While looking around, be sure that newly-planted trees and shrubs, existing perennials, and spring bulbs remain mulched. Especially when new growth comes up rather prematurely on perennials or bulbs because plants haven't gone into dormancy. Mulches will help protect roots against freezing when we do get temperatures below the mid-30s. Don't worry about the survival of spring bulbs, even if you see emerging crocus and daffodil shoots. These plants endure severe cold by simply stopping their growth. Even if a few leaves become tip-burned by weather, the hidden buds for spring flowers won't be affected.
If you haven't been using mulches, you could try this as a new garden management technique for 2000. Mulch (from an old German word "molsch" meaning "soft") means any type of organic material laid over the surface of the soil. Mulching the garden saves work, saves plants, and can save water in summer.
Saving work means having less weeds to deal with. Mild maritime climates where plants continue to grow give us the curse of winter weeds, a green haze of plants like bittercress and chickweed leaping up in every available bit of bare ground. Pull these winter interlopers out and then apply a 2-3 inch layer of mulch to keep the rest of the pest seeds in the soil from sprouting. Perhaps your new garden-look for 2000 will be the absence of winter weeds!
The organic mulch also helps to moderate soil temperatures. Our winters can lead to a freezing/thawing cycle when temperatures alternate between frigid and mild. Mulch will help protect roots against this cycle. Mulches also supply humus as they gradually break down, providing a decomposed organic material that supplies necessary nutrients for the web of soil life, the microorganisms and macroorganisms (like worms) that proliferate in healthy soils.
Materials for organic mulch need to be somewhat loose in texture to allow water to penetrate and air to circulate. One writer says "the ideal mulch is easy to apply, does not need frequent renewing, is free from diseases and weed seeds...it does not pack, blow, wash, ferment...." (Avant Gardener, June 1991.)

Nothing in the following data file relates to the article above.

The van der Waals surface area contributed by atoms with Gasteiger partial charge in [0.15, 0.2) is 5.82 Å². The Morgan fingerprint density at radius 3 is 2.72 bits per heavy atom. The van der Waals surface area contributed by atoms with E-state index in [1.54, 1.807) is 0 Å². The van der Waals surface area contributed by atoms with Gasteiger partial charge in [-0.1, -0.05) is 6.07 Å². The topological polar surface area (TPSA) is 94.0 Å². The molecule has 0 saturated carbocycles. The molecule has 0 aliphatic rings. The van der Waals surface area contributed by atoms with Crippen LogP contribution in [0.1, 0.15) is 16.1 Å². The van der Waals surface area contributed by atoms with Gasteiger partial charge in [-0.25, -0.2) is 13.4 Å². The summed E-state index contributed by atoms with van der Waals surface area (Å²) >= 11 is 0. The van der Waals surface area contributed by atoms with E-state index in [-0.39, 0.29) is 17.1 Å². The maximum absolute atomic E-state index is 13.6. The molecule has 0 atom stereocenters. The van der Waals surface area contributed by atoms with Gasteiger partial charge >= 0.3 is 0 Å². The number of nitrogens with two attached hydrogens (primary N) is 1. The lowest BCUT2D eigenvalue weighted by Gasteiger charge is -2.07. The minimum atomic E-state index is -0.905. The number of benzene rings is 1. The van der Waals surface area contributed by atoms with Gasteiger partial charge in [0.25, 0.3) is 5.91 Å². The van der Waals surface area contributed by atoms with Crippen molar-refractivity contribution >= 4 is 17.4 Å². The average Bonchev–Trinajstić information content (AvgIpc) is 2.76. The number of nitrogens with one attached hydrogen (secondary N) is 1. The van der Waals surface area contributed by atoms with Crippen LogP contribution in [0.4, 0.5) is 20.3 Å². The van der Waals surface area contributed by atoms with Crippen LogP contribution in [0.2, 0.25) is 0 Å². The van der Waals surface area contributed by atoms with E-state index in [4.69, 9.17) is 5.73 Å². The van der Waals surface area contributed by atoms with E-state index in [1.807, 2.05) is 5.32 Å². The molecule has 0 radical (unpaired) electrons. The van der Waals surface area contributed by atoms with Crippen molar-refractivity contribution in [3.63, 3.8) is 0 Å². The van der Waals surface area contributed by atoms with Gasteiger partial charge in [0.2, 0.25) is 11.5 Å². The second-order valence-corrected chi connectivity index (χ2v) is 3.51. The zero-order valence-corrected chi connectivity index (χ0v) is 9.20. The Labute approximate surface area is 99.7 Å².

Several types of mulch materials are common locally. Bark, in various sizes, works well around shrubs and trees. It breaks down very slowly and retards weed sprouting. Both of these are helpful characteristics. Some research has shown that the larger the bark chunk, the better the weed control. So it's an excellent choice if the primary need is landscape appearance, and weed control. The slow breakdown of bark means that it doesn't provide much humus for soil improvement and plant nutrition.
In vegetable, annual and perennial flower gardens, and areas where appearance is vital, other mulch materials are more suitable than bark. Particularly if the gardener intends to be adding plants, dividing plants, and installing seedlings, a mulch other than bark is preferable. Rough "unfinished" compost, commercial bagged compost, partly-broken down leaves, and even partly decomposed sawdust make good mulches. (If you use fresh sawdust, add some extra nitrogen to the plantings, about 3 lbs. of 5-10-10 per 100 cubic feet of sawdust. As fresh sawdust breaks down, it takes nitrogen which plants require for healthy growth.)
My favorite mulch for years has been fallen leaves, from a pile that breaks down into black crumbly "leafmold." It's fine to use for weed control and looks attractive, and is free! Leaves spread 2-3 inches deep on the soil surface do break down over time, usually lasting one season. Or mix fallen leaves with grass clippings and chipped tree trimmings to make an excellent mulch.
Don't get mulch on too thick, and don't get it too close to stems, trunks, and crowns of dormant plants. Leave a little space next to plants. One of the problems sometimes caused by mulch is the damage to plants where mulches have been applied too deeply and too close to trunks.
Mulching the garden reminds me a little bit of the pleasure of tucking blankets around sleeping children. It's certainly a caring gesture for the garden in this New Year!
Hortsense: Managing plant problems with Integrated Pest Management